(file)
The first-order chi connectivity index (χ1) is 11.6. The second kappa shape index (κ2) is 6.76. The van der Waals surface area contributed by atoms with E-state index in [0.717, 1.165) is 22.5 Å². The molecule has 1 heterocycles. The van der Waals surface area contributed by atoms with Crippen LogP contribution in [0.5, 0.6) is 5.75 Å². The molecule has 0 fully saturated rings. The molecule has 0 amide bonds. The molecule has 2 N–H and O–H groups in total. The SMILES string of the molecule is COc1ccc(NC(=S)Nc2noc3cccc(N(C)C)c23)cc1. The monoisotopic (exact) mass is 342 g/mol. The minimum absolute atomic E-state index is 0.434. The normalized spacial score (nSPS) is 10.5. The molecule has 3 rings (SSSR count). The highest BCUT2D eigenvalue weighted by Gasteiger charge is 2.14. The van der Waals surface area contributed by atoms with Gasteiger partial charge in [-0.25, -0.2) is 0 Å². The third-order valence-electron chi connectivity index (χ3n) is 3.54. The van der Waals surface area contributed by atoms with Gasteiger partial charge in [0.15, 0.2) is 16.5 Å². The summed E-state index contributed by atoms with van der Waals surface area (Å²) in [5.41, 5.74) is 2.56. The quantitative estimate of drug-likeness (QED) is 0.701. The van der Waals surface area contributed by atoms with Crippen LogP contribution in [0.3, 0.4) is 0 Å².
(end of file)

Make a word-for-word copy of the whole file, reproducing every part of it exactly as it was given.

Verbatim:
The first-order chi connectivity index (χ1) is 11.6. The second kappa shape index (κ2) is 6.76. The van der Waals surface area contributed by atoms with E-state index in [0.717, 1.165) is 22.5 Å². The molecule has 1 heterocycles. The van der Waals surface area contributed by atoms with Crippen LogP contribution in [0.5, 0.6) is 5.75 Å². The molecule has 0 fully saturated rings. The molecule has 0 amide bonds. The molecule has 2 N–H and O–H groups in total. The SMILES string of the molecule is COc1ccc(NC(=S)Nc2noc3cccc(N(C)C)c23)cc1. The monoisotopic (exact) mass is 342 g/mol. The minimum absolute atomic E-state index is 0.434. The normalized spacial score (nSPS) is 10.5. The molecule has 3 rings (SSSR count). The highest BCUT2D eigenvalue weighted by Gasteiger charge is 2.14. The van der Waals surface area contributed by atoms with Gasteiger partial charge in [-0.25, -0.2) is 0 Å². The third-order valence-electron chi connectivity index (χ3n) is 3.54. The van der Waals surface area contributed by atoms with Gasteiger partial charge in [0.15, 0.2) is 16.5 Å². The summed E-state index contributed by atoms with van der Waals surface area (Å²) in [5.41, 5.74) is 2.56. The quantitative estimate of drug-likeness (QED) is 0.701. The van der Waals surface area contributed by atoms with Crippen LogP contribution in [0.3, 0.4) is 0 Å².